Shared decision making through informed consent in
chiropractic management of low back pain.
J Manipulative Physiol Ther. 2012;35: 216–226.
Nee RJ, Vicenzino B, Jull GA, Cleland JA, Coppieters MW.
Neural tissue management provides immediate clinically relevant
benefits without harmful effects for patients with nerve-related
neck and arm pain: a randomised trial.
J Physiother. 2012;58: 23–31.
Walker, BF, Hebert, JJ, Stomski, NJ et al.
Outcomes of Usual Chiropractic.
The OUCH Randomized Controlled Trial of Adverse Events
Spine (Phila Pa 1976). 2013 (Sep 15); 38 (20): 1723–1729
Han L, Zhao P, Guo W, Wei J, Wang F, Fan Y, et al.
Short-term study on risk-benefit outcomes of two spinal manipulative
therapies in the treatment of acute radiculopathy caused by lumbar
disc herniation: study protocol for a randomized controlled trial.
Trials. 2015;16: 122.
Woodfield HC III, York C, Rochester RP, Bales S, Beebe M, Salminen B, et al.
Craniocervical chiropractic procedures—a précis of
upper cervical chiropractic.
J Can Chiropr Assoc. 2015;59: 173–192. Available:
Kim K, Shin K, Lee J-H, Seo B, Jung S, Youn Y, et al.
Nonsurgical Korean Integrative Treatments for Symptomatic Lumbar
Spinal Stenosis: A Three-Armed Randomized Controlled
Pilot Trial Protocol.
Evidence-based Complement Altern Med. 2016;2016: 2913248.
Thoomes-de Graaf M, Thoomes EJ, Carlesso L, Kerry R, Rushton A.
Adverse effects as a consequence of being the subject of
orthopaedic manual therapy training, a worldwide
Musculoskelet Sci Pract. 2017;29: 20–27.
Shin B-C, Kim M-R, Cho J-H, Jung J-Y, Kim K-W, Lee J-H, et al.
Comparative effectiveness and cost-effectiveness of Chuna manual
therapy versus conventional usual care for nonacute low back
pain: study protocol for a pilot multicenter, pragmatic
randomized controlled trial (pCRN study).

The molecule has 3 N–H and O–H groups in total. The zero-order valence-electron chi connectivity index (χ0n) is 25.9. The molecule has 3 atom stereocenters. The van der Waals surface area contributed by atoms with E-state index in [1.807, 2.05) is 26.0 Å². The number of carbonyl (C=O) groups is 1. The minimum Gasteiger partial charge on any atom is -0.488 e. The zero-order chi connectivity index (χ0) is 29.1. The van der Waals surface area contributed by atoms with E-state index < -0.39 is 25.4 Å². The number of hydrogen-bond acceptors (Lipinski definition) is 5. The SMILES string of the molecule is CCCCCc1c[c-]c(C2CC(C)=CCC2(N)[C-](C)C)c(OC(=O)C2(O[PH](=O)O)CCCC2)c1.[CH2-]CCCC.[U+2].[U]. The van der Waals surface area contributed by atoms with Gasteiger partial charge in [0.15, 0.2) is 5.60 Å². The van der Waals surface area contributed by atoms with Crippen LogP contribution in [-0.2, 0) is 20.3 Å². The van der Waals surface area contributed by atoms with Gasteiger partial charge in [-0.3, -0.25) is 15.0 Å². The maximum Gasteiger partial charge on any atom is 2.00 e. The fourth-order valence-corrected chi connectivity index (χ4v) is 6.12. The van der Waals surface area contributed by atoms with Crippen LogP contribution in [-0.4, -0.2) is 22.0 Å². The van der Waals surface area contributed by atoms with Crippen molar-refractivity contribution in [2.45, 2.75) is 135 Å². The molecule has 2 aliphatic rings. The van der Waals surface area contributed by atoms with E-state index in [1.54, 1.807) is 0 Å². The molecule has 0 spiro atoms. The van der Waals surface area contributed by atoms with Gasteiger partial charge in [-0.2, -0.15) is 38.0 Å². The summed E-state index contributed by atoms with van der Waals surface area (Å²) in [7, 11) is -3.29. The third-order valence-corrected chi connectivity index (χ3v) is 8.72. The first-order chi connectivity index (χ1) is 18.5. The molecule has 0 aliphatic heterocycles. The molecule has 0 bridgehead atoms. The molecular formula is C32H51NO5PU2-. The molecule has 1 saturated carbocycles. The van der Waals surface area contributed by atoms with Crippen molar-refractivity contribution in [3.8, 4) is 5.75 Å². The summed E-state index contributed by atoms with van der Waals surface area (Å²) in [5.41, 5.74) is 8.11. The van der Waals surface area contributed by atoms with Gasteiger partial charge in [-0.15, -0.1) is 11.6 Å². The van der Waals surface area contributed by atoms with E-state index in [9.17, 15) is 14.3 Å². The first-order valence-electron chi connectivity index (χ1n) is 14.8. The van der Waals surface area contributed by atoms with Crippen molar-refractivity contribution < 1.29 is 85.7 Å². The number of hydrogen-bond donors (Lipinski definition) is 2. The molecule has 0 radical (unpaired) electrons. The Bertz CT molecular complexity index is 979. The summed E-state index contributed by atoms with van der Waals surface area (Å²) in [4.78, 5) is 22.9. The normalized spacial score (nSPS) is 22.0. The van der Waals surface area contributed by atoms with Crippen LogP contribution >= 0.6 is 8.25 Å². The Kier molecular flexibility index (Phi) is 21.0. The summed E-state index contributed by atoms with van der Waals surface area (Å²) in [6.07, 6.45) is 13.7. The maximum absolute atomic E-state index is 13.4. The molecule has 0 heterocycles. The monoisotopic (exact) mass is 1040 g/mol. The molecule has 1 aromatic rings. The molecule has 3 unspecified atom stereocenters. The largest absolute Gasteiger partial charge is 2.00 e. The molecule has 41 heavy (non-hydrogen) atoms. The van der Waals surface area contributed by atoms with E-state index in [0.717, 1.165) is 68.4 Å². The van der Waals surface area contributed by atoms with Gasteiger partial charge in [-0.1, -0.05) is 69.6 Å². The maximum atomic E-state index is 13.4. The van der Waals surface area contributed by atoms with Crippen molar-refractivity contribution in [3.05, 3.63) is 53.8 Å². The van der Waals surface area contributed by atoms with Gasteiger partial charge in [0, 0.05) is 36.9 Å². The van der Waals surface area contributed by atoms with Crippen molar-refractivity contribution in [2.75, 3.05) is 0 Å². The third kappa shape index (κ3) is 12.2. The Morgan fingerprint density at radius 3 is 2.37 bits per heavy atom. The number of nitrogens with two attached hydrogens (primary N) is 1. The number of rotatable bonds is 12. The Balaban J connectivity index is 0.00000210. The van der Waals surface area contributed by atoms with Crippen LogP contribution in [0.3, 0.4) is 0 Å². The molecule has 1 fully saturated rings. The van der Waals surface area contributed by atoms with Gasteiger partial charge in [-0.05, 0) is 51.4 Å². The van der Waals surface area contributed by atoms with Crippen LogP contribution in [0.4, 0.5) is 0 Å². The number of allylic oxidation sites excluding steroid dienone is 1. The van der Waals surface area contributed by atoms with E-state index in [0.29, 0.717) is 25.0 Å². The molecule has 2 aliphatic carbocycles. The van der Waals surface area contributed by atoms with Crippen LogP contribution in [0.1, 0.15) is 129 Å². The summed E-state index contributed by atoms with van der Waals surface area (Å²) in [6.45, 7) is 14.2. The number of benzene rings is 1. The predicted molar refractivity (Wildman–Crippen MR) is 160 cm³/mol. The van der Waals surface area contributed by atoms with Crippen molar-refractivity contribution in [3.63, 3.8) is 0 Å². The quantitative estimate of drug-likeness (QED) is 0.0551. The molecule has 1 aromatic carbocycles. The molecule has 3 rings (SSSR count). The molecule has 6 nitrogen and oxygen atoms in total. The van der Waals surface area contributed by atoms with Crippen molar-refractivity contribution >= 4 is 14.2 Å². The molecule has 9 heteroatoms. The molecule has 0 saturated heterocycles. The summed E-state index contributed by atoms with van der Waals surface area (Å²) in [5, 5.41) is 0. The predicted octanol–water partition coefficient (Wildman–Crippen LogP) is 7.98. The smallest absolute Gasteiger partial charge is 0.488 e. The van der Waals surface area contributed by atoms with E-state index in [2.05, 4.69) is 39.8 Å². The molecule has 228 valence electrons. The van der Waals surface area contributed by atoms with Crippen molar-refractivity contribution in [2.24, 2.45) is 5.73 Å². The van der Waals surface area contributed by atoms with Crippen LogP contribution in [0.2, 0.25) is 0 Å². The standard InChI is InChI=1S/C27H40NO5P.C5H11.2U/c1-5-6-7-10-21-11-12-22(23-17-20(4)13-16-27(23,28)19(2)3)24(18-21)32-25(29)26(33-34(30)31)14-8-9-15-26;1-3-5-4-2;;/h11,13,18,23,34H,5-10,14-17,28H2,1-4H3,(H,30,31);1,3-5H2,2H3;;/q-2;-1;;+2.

Trials. 2017;18: 26.
Do HJ, Shin J-S, Lee J, Lee YJ, Kim M-R, Cho J-H, et al.
Comparative effectiveness and economic evaluation of Chuna
manual therapy for chronic neck pain: protocol for a
multicenter randomized controlled trial 11 Medical
and Health Sciences 1103 Clinical Sciences 11
Medical and Health Sciences 1117 Public Health.
Trials. 2018;19: 663. Available:
Tabell V, Tarkka IM, Holm LW, Skillgate E.
Do adverse events after manual therapy for back and/or neck pain
have an impact on the chance to recover? A cohort study.
Chiropr Man Therap. 2019;27: 27.
Lim K-T, Hwang E-H, Cho J-H, Jung J-Y, Kim K-W, Ha I-H, et al.
Comparative effectiveness of Chuna manual therapy versus
conventional usual care for non-acute low back pain:
a pilot randomized controlled trial.
Trials. 2019;20: 216.
Pohlman KA, Funabashi M, Ndetan H, Hogg-Johnson S, Bodnar P, Kawchuk G, et al.
Assessing Adverse Events After Chiropractic Care at a
Chiropractic Teaching Clinic: An Active-
Surveillance Pilot Study.
J Manipulative Physiol Ther. 2020;43: 845–854.
Senstad O, Leboeuf-Yde C, Borchgrevink C.
Frequency and characteristics of side effects of
spinal manipulative therapy.
Spine (Phila Pa 1976). 1997;22: 435–441.
Malone DG, Baldwin NG, Tomecek FJ, Boxell CM, Gaede SE, Covington CG, et al.
Complications of cervical spine manipulation therapy: 5-year
retrospective study in a single-group practice.
Neurosurg Focus. 2002;13: ecp1.
Hurwitz EL, Morgenstern H, Vassilaki M, Chiang L-M.
Frequency and clinical predictors of adverse reactions to
chiropractic care in the UCLA neck pain study.
Spine (Phila Pa 1976). 2005;30: 1477–1484. Available:
Kuczynski JJ, Schwieterman B, Columber K, Knupp D, Shaub L, Cook CE.
Effectiveness of physical therapist administered spinal
manipulation for the treatment of low back pain:
a systematic review of the literature.
Int J Sports Phys Ther. 2012;7: 647–662. Available:
Puentedura EJ, March J, Anders J, Perez A, Landers MR, Wallmann HW, et al.
Safety of cervical spine manipulation: are adverse events
preventable and are manipulations being performed
appropriately? A review of 134 case reports.
J Man Manip Ther. 2012;20: 66–74.
Björklund M, Djupsjöbacka M, Svedmark Å, Häger C.